Shelfie with Charly Cox

Hello, my name is Charly Cox and I am
the author of Validate Me, my second collection of poetry and prose all about
how I had a mental breakdown over my constant search for validation online. I
promise it’s a bit funnier than it sounds. I’m here in Waterstones Piccadilly, my favourite Waterstones and in my favourite
section, which obviously is the poetry section. And I’m going to tell you
three books that have both inspired me personally, helped me through a lot of
really difficult times, and also in my career as a writer.
The first one is Hold Your Own by Kate Tempest. I picked this up in a
bookstore in New York and it was when I was going through a really confused time
with my career and I had absolutely no idea what I wanted to be, what was
tangible, and where I could put my passion. And I sat cross-legged on the
floor for about an hour in this book shop until they told me to leave and buy
the book and thought oh my god I want to do this. I want to be Kate Tempest. Alas,
I’ve not quite made it yet. But, it was all because of this poem that I’m going
to read to you now, called Down The Pub. It was something about the shape of his
face the size of him. I couldn’t take my eyes
off him. I just wanted him to know without me saying that I needed him to
put me in my place. We were joking all together, shooting pool.
I was standing, legs apart, smoking fags and swearing. Beside me with their
slender waists and shipwreck eyes the girls were dancing. And I was dying to be
like them. Until one put her breasts against my body and my feelings changed. The next book I have picked is Pour Me A Life by A. A. Gill, which… I don’t even know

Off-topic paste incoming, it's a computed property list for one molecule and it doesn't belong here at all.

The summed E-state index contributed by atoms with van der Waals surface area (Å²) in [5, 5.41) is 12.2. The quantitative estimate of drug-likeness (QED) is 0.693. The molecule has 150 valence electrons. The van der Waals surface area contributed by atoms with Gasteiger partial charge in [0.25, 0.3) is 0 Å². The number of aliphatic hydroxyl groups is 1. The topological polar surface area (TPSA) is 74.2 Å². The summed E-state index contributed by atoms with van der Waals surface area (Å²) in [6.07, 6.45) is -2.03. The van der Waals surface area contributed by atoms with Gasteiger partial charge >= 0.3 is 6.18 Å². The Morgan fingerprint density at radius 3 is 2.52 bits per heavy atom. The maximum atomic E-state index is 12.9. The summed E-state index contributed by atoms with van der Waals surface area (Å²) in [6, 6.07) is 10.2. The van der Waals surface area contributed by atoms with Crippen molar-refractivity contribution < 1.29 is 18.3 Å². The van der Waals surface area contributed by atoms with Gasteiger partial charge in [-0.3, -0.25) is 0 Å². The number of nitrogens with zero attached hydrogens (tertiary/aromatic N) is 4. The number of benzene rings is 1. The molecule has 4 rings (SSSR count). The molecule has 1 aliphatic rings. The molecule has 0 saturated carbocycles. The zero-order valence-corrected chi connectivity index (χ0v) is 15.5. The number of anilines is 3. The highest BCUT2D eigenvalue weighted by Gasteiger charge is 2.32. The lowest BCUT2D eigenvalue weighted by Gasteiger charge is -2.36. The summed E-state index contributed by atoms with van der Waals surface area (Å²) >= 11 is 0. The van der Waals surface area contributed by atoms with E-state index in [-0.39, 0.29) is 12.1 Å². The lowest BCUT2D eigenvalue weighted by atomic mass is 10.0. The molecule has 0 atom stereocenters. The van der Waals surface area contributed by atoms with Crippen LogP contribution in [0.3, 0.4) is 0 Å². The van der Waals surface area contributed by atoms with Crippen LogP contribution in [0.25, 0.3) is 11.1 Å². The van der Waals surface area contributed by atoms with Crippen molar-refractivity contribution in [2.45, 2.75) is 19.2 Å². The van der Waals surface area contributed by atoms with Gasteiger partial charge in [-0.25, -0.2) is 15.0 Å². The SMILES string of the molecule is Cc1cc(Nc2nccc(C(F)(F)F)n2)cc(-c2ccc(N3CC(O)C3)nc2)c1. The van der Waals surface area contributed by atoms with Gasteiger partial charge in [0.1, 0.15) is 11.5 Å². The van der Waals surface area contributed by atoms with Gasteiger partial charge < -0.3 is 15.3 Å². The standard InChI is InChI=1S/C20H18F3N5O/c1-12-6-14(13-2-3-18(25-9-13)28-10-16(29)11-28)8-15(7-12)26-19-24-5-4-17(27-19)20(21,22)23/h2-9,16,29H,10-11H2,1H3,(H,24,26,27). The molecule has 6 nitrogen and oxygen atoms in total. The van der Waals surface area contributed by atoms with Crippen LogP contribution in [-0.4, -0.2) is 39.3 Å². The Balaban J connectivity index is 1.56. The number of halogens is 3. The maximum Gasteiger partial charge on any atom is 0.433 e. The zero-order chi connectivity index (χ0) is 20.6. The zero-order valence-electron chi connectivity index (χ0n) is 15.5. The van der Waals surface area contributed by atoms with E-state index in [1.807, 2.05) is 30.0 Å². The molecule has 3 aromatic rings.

really where to begin with this. I read A. A. Gill’s columns as a kid in The
Times and I felt very naughty that I was getting to pick through them and it
was ultimately what made me want to become a writer. His use of language,
the way that it’s so poetic and it feels a bit mischievous and just,
it’s just brilliant. And this book is about his grapples with alcoholism
and how he forgot a huge period of his life. But he paints the perfect portrait
of what I think I always imagined a real writer to be. Which was in dodgy, dirty
pubs in Soho and painting people and stealing like legs of lamb and cooking
and just everything that he details is a life I think now lost, in an artistic
sense. And I have a very strong feeling that one day we’ll study this
book the same way we’re given Orwell. And then to finish off I’ve picked Franny
and Zooey by Salinger. This was given to me by a friend whose mum had read it and
said oh my god you’ve got to call Charly and you’ve got to get her a copy of this
book because she’s gonna love it. I’m admittedly not very good at reading
novels, I can never quite make my way all the way through. But this I read in an
evening and I just felt so heartbroken that I’d never get to read it again for
the first time. Am I Franny? Is Franny me? I will never know but I really found
myself in the pages of this book. And it’s just the perfect length and it’s
like a lovely, sad short story which speaks to my soul in many, many,
simplistic ways. But yeah, fabulous book.

1 thought on “Shelfie with Charly Cox

  1. Holy crap, is the book her elbow is leaning on 'Glaring Through Oblivion' by Serj Tankian?! 😱💖

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